Lava in Hawai'i is creating new land. It also might kill you

Lava flows from Kīlauea. Image: EPA.

There is something special and awe-inspiring about watching new land form. This is what happened recently in Hawai’i as its Kīlauea volcano erupted. Lava is reaching the ocean and building land while producing spectacular plumes of steam. These eruptions are hugely important for the creation of new land. But they are also dangerous. Where the lava meets the ocean, corrosive acid mist is produced and glass particles are shattered and flung into the air. Volcanic explosions can also hurl lava blocks hundreds of metres and produce waves of scalding hot water.

At Kīlauea, lava is erupting from a line of vents on the volcano’s flanks, and is moving downslope to the edge of the island, where it enters the ocean. This is a process that has been witnessed many times at Hawai’i and other volcanic islands. And it is through many thousands of such eruptions that volcanic islands like Hawai’i form.

The new lava being added to Hawai’i by this latest Kīlauea eruption replaces older land that is being lost by erosion, and so prolongs the island’s lifespan. In contrast, older islands to the north-west have no active volcanoes, so they are being eroded by the ocean and will eventually disappear beneath the waves. The opposite is happening to the south-east of Hawai’i, where an underwater volcano (Lōʻihi Seamount) is building the foundations of what will eventually become the next volcanic island in this area.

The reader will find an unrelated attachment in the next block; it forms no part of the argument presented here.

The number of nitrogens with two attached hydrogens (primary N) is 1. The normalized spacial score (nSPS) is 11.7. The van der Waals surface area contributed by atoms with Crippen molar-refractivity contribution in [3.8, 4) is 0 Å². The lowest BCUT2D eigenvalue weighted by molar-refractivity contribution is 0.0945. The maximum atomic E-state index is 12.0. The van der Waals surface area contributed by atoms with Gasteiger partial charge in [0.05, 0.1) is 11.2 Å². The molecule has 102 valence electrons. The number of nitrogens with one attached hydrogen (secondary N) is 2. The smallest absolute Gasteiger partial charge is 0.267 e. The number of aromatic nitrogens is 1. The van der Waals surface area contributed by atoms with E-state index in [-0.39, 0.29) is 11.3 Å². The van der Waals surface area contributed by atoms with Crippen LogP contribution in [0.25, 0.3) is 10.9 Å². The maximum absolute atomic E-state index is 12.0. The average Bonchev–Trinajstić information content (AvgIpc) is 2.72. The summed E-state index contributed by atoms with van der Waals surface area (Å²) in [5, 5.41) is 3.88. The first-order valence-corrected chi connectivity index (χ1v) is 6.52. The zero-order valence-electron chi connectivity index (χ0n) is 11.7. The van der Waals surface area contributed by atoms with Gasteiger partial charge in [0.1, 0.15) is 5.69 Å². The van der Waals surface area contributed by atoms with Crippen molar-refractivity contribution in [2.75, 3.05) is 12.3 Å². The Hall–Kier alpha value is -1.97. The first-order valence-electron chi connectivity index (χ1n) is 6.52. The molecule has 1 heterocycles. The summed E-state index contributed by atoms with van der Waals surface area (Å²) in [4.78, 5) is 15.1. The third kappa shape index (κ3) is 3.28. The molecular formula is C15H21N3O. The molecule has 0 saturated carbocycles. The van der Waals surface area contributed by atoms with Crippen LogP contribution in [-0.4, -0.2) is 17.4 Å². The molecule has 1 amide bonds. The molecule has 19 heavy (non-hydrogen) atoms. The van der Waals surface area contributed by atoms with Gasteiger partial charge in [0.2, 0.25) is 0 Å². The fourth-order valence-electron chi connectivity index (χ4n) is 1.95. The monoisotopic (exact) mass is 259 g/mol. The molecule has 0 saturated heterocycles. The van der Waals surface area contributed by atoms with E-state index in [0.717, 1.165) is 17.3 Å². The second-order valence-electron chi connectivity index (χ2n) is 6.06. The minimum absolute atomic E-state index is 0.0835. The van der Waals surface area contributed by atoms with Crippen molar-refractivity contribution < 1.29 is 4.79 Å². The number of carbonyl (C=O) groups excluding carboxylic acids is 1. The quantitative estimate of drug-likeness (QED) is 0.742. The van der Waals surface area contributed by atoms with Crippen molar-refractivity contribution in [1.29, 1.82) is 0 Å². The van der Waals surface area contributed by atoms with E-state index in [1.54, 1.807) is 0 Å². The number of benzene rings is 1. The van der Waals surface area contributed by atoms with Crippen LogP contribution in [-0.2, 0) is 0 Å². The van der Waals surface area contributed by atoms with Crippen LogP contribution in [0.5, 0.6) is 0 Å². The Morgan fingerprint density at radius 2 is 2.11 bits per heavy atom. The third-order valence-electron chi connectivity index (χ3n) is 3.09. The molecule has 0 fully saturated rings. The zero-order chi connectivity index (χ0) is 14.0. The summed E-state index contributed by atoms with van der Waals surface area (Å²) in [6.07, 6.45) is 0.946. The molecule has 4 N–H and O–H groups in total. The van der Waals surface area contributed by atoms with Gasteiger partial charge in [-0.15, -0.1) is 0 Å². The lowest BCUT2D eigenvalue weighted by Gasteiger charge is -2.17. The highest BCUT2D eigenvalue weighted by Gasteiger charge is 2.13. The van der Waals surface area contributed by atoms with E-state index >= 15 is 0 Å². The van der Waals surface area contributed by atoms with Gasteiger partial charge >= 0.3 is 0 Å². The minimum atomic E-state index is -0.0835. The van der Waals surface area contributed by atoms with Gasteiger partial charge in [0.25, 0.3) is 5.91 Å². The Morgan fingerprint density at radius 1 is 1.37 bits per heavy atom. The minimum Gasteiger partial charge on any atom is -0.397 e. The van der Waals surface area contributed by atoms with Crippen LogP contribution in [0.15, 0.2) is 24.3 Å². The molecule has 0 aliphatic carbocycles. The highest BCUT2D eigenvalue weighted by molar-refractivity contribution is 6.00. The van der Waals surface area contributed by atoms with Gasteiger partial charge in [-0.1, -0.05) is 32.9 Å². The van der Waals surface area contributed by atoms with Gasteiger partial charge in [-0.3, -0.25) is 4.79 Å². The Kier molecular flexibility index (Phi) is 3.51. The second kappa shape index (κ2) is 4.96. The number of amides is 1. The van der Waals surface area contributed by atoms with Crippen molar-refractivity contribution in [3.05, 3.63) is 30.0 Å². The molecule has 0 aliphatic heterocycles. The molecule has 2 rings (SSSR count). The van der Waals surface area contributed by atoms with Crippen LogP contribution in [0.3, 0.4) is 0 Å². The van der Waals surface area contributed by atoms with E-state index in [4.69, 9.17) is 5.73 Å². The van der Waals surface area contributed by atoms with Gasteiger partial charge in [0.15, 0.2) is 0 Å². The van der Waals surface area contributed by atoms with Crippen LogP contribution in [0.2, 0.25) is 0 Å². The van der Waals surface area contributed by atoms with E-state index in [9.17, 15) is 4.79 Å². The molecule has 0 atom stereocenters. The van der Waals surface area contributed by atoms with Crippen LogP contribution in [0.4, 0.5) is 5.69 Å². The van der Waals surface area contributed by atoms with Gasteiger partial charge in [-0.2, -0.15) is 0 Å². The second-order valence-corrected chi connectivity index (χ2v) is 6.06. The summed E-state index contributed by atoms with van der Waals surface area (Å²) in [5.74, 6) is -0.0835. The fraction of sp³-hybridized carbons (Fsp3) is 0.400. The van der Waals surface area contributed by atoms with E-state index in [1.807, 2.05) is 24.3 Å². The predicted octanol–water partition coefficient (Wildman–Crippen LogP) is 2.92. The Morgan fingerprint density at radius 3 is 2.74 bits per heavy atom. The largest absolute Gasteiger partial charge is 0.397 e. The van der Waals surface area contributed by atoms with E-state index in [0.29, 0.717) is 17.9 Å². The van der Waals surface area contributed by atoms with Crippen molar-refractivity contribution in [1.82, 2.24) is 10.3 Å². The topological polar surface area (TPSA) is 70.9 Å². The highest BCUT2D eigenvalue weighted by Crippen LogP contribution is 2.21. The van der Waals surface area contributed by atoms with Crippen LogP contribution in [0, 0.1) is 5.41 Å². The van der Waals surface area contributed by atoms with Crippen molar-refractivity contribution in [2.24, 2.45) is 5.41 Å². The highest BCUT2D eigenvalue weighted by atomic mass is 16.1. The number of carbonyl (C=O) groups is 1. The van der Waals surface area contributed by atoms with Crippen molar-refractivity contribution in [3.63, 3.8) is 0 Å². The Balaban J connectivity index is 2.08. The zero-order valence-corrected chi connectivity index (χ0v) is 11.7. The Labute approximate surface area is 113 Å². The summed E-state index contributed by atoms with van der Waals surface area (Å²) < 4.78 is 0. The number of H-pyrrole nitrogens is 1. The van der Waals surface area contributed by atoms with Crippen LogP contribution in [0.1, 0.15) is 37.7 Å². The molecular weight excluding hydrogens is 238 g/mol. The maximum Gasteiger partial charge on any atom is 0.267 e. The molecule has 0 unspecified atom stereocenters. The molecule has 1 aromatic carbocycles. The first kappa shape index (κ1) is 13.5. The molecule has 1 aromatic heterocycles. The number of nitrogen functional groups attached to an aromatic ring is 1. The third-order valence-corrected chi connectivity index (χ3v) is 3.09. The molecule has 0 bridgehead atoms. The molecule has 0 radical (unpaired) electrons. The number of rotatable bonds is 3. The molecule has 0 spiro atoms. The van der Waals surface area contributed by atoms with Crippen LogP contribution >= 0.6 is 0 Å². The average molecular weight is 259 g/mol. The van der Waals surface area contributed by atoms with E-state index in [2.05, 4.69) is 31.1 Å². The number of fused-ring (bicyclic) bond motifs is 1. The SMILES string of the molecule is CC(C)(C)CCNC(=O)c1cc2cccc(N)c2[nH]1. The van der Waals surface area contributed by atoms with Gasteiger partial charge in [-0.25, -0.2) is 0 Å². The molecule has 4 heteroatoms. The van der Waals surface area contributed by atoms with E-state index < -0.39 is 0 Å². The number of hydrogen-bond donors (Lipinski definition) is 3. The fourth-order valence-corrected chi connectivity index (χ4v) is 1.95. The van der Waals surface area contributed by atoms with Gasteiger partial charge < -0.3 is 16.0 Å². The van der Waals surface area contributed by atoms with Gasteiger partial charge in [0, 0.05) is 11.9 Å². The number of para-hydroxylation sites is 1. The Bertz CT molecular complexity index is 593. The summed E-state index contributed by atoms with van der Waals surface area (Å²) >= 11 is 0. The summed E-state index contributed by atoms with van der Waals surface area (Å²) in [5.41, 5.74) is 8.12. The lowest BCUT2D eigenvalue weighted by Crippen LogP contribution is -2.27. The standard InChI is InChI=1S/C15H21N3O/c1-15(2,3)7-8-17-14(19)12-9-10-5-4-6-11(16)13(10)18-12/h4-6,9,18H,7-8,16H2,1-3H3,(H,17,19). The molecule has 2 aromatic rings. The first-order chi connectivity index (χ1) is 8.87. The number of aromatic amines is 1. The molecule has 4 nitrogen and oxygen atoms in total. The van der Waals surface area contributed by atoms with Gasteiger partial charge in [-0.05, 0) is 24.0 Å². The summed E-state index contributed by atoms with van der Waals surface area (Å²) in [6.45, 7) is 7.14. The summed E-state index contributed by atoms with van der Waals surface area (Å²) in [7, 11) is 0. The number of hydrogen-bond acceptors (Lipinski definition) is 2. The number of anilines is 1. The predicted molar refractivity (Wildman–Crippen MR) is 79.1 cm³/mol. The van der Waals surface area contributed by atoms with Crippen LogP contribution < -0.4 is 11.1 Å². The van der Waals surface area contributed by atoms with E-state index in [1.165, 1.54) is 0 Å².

How lava gets to the ocean at Hawai’i

The lava erupting from the current Kīlauea vents has a temperature of roughly 1150 degrees °C, and has a journey of between 4.5km and 5.5km to reach the ocean. As this lava moves swiftly in channels, it loses little heat and so it can enter the ocean at a temperature of over 1000 degrees°C.

When lava meets the sea, new land is formed. Image: EPA.

What happens when lava meets the ocean?

We are witnessing one of the most spectacular sights in nature - billowing white plumes of steam (technically water vapour) as hot lava boils seawater. Although these billowing steam clouds appear harmless, they are dangerous because they contain the small glass shards (fragmented lava) and acid mist (from seawater). This acid mist known as “laze” (lava haze) can be hot and corrosive. If anyone goes to near it, they can experience breathing difficulties and irritation of their eyes and skin.

Apart from the laze, the entry of lava into the ocean is usually a gentle process, and when steam is free to expand and move away, there are no violent steam-driven explosions.